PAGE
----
If there is a reason Laurie Nunn and her team left trans women—as well as any transgender people who use hormones or puberty blockers—out of the show’s 150-odd caste, with its 150-odd sexuality-related issues, it is not plain to me. Depressingly, on this specific point at least, Salmon may be right that Sex Education (“this hollowed-out, bet-hedging husk of a show”) was “made with the express aim of displeasing as few key demographics as possible.” We get scenes of torturous chest-binding so that British transphobes can wring their hands knowingly about “lesbian erasure” and so-called “rapid-onset gender dysphoria”—but then also a Black trans American extending help and information so that trans viewers and their allies feel good.

I chose to highlight the scene in which one nonbinary person intra-generationally mothers another because it is my conviction that the labor of mothering has no intrinsic gender—and this strange, time-warped piece of TV knows it. The joke of Sex Education is that it’s less about sex per se than it is about care labor. Everybody in Moordale desperately needs and deserves (and to a limited extent gets) more mothers than they have. There is no COVID-19 in Moordale, but the care crisis that the pandemic so brutally exacerbated is nonetheless at the heart of the drama. Our moody heroine Maeve sometimes fucks boys when she is anxious, but sex is not a big deal for her, and Maeve is one of the few characters who never sits in the sex-therapy chair. The show is infinitely more interested in its characters’—most especially Maeve’s—substantive motherlessness. It reverses this condition as far as possible, bringing everyone closer to the kind of world that the Sisterhood of Black Single Mothers in the 1980s called “motherful.”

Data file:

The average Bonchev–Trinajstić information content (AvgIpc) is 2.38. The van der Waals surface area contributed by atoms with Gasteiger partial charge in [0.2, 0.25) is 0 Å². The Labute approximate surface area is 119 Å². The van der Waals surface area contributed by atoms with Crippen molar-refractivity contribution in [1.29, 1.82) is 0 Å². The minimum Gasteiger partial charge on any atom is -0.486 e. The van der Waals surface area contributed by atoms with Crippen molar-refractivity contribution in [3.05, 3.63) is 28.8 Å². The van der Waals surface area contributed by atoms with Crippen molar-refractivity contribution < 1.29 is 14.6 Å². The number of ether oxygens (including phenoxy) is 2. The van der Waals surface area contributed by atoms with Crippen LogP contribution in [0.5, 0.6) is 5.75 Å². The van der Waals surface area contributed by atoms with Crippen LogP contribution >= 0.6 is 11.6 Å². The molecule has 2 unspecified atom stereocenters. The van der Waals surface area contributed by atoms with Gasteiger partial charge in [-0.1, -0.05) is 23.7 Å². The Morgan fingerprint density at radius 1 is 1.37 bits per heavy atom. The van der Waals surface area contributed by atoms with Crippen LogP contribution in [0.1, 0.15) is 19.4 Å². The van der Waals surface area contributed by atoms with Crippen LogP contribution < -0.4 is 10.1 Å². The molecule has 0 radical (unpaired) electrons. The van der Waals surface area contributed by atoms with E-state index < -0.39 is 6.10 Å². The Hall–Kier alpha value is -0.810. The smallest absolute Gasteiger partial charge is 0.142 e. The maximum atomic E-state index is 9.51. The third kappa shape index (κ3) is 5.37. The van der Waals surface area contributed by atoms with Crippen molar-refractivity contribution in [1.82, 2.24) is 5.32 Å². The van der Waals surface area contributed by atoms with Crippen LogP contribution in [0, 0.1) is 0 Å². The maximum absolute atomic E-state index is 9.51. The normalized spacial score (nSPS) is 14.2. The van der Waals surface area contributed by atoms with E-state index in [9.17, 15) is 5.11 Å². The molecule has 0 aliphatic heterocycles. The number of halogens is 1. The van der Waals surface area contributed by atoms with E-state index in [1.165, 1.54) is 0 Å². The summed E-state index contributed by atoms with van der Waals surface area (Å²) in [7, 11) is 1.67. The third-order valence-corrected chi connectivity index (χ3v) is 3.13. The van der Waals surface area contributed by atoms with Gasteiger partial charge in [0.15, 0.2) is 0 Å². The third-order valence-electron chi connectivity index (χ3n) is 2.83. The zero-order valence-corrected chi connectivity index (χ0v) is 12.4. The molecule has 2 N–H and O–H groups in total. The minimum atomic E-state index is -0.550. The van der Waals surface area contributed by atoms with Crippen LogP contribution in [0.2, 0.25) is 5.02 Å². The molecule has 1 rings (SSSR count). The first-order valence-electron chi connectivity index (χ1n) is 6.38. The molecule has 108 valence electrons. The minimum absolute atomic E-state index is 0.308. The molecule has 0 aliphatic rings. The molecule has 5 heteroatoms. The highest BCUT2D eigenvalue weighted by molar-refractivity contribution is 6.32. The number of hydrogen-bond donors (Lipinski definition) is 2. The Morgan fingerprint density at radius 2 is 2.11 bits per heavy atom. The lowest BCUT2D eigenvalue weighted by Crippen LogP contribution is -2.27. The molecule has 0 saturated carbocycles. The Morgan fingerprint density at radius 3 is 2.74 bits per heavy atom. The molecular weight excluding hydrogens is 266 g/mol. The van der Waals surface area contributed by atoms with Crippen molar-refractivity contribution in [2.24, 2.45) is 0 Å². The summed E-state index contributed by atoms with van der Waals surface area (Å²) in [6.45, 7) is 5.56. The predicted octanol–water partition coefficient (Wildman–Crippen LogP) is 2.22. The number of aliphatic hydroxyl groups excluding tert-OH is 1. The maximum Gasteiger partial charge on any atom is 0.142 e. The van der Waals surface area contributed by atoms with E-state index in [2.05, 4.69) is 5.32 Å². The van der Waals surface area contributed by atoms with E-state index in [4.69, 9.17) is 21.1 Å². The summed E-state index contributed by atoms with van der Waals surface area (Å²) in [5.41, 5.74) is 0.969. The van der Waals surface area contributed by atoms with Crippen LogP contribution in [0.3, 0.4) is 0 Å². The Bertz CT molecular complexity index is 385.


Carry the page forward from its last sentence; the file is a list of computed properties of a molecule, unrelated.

Each season sets out slowly but surely to meet the widespread urgent need for mothering. Maeve receives mothering from her younger sister’s foster-mother Anna. She receives some from her neighbor—and briefly lover—Isaac (George Robinson), as well as from her biological mother Erin (Anne-Marie Duff), on the occasions when Erin is clean and able. Most of all, Sex Education is a show structured around Maeve receiving mothering from Otis, epitomized by a voicemail (intercepted and deleted by Isaac) in which he tells Maeve “how proud of you I am.” The coup de grâce for me was the moment when her best friend Aimee (Aimee Lou Wood) says to Maeve: “I’ve been thinking about how you don’t really have a proper mum, and I wanted you to know that even though my mum has money, she’s also crap sometimes too. So, I was thinking that maybe we could be each other’s mums.” They hug. “Thanks, Mum,” Maeve says. “You’re welcome, Mum,” Aimee says.